Launceston and East Devonport are being suggested for a vaping pilot program by business groups who say it is time for a "real-world trial" in Tasmania.
They appear unlikely to gain government support, and will push their idea to MLCs.
"Our current smoking rates are appalling," Tasmanian Chamber of Commerce and Industry chief executive Michael Bailey said.
"What have we possibly got to lose by piloting something that he been shown to work elsewhere in the world?
"Right around the world, nicotine vaping and nicotine e-cigarette products have been shown to be effective smoking cessation aids, including in places like the United Kingdom, the European Union and Japan.
"Recently, they have been legalised in New Zealand.
"Public Health England states nicotine vaping and e-cigarettes are 95 per cent less harmful than traditional cigarettes."
The TCCI and the Tasmanian Small Business Council will call for a pilot in a joint submission to a Legislative Council investigation into rural health services.
They have suggested East Devonport (smoking rate 23.1 per cent), Launceston (18.3 per cent), Bridgewater (43 per cent) and Risdon Vale (34.4 per cent) for pilots.
Sale of nicotine containing e-cigarettes is illegal across Australia.
From October 1, importation of nicotine e-cigarettes and liquid nicotine for vaping to Australia needs a doctor's prescription.
GPs in Tasmania will be able to prescribe e-cigarettes if they choose, and pharmacies wanting to dispense them will need a licence.
"The Tasmanian government does not support e-cigarettes, based on advice from global health experts that the evidence is not settled on the effectiveness of a personal vaporiser product to aid smoking cessation compared to other available evidence-based products," Health Minister Jeremy Rockliff said in September.
"Nicotine e-cigarettes have also been associated with immediate harms, including respiratory illness and burns, and the health effects of long-term use remain unclear.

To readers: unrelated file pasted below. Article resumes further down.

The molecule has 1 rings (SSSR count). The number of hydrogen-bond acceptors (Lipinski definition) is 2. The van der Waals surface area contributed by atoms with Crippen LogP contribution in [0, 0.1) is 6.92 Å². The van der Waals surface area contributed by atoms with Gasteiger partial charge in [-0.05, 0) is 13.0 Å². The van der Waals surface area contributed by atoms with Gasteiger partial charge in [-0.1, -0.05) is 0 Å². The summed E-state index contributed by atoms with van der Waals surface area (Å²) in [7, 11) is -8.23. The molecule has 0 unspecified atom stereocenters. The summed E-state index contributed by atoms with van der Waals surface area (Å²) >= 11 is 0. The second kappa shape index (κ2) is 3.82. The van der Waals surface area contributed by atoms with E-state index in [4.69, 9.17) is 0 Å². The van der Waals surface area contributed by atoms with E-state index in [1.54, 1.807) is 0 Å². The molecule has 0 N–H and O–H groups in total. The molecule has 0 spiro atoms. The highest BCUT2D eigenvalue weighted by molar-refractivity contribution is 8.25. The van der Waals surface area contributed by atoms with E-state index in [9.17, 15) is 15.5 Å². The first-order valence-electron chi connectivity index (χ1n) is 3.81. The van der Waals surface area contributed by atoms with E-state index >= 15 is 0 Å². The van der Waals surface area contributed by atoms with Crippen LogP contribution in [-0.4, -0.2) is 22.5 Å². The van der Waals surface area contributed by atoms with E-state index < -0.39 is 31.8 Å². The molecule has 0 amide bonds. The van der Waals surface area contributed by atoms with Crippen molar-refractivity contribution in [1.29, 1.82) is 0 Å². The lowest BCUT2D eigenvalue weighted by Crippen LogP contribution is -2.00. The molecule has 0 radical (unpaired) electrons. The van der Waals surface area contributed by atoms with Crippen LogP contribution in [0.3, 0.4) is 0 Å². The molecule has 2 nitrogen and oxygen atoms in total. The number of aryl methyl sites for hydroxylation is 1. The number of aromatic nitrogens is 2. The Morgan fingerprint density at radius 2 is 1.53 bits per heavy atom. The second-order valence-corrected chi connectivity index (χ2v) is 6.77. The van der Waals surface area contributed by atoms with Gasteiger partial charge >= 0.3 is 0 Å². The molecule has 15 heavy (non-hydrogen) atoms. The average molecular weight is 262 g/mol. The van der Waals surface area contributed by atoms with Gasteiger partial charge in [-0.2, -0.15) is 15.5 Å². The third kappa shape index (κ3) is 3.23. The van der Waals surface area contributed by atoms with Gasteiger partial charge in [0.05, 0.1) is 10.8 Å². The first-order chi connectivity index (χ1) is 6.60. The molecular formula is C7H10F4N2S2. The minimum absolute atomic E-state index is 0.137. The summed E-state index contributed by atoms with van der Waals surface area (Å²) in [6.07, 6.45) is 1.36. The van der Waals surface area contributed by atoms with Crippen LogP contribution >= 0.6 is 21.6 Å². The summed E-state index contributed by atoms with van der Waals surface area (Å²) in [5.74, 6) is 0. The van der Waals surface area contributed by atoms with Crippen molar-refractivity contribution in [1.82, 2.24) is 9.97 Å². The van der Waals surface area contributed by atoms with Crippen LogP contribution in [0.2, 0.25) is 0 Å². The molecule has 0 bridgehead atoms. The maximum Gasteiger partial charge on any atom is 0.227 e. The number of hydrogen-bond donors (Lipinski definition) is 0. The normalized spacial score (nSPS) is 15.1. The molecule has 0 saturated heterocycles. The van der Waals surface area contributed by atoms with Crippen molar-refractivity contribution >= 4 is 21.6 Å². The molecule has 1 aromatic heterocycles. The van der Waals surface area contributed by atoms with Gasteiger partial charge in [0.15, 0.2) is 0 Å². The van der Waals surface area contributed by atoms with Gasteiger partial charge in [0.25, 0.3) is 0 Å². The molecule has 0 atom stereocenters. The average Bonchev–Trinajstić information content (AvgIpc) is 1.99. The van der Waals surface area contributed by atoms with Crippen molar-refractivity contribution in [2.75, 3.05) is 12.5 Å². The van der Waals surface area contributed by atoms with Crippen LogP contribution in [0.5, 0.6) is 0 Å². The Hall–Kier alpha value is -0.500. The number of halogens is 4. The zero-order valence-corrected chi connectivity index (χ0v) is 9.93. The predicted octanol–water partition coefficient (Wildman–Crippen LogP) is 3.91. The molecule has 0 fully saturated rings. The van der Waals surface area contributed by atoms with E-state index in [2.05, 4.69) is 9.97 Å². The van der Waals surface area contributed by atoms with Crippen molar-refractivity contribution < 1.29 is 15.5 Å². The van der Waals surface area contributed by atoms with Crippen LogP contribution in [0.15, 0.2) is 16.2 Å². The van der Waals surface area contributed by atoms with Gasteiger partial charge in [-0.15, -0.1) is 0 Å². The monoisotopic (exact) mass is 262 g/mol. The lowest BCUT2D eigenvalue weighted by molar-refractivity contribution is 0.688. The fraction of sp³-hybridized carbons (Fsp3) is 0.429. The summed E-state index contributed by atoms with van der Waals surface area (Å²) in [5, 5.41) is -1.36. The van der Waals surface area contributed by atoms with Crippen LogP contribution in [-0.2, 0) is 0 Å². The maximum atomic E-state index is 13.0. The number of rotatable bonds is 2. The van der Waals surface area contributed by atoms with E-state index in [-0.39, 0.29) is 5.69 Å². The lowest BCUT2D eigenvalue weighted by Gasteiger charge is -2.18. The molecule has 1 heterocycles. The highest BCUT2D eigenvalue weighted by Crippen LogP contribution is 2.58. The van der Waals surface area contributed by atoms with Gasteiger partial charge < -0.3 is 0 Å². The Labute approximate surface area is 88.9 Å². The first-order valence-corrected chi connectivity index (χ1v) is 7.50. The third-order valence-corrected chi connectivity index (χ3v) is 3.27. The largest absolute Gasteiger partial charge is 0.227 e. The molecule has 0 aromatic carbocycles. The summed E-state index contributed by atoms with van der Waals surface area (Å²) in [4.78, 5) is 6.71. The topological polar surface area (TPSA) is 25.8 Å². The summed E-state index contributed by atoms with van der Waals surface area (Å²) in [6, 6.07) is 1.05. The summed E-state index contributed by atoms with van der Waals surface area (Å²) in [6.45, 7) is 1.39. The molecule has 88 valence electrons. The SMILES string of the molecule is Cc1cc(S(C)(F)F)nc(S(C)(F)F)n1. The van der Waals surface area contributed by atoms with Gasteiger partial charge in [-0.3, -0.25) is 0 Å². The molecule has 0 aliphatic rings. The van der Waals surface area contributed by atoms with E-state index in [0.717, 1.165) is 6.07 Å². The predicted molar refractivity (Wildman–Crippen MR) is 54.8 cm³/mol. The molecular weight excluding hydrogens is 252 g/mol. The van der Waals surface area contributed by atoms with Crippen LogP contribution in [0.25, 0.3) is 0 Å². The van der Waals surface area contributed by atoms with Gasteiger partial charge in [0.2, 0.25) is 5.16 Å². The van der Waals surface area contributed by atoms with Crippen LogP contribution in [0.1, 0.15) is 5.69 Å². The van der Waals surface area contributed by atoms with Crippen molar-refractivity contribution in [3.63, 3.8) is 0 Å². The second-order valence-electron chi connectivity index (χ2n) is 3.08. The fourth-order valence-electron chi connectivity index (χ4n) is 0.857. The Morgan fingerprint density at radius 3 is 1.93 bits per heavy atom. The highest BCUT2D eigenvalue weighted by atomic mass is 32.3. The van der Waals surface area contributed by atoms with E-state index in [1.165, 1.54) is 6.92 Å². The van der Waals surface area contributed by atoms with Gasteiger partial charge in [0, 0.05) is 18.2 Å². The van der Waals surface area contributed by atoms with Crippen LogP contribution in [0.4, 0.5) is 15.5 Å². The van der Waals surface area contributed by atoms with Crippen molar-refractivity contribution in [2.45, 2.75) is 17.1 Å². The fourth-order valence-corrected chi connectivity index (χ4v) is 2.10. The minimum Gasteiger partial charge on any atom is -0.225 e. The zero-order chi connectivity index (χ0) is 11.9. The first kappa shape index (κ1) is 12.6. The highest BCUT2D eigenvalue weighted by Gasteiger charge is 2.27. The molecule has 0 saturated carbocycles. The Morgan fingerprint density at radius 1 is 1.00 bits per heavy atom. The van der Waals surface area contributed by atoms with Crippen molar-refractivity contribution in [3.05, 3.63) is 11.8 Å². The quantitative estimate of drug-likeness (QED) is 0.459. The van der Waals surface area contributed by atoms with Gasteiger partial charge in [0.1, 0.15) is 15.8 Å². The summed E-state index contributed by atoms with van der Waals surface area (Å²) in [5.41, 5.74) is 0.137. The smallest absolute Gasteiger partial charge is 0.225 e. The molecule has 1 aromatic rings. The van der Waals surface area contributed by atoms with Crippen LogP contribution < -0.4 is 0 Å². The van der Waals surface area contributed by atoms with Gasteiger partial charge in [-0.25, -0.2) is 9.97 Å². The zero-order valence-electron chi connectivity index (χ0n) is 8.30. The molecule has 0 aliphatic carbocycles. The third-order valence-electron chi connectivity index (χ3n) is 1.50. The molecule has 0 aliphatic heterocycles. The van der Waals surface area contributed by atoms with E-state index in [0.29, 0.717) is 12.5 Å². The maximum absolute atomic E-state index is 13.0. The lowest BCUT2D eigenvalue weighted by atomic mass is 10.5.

"They are addictive and have the potential to reverse recent gains made to reduce the smoking rate in our state and re-normalise smoking within the community, which is an unacceptable risk.
"The government will consequently not be changing our strict regulation of e-cigarettes."
Mr Bailey said Tasmania had the highest smoking rate of any Australian state (17.6 per cent).
"This terrible rate affects people's health, our health system and is a punishing weight on our economy", he said.
"It's clear that the current toolkit of actions against smoking - higher taxes and more and more on public education - has run its course, and stronger and more radical action is required.
"We envisage the pilot program would be geographically limited to some of the areas with the highest smoking rates, with nicotine e-cigarette and vaping products made available to licensed tobacconists to offer as an alternative to existing smokers seeking to buy cigarettes.
"Having them stocked by licensed tobacconists for existing smokers only would ensure that the products are only available to people over the age of 18, and would prevent youth uptake."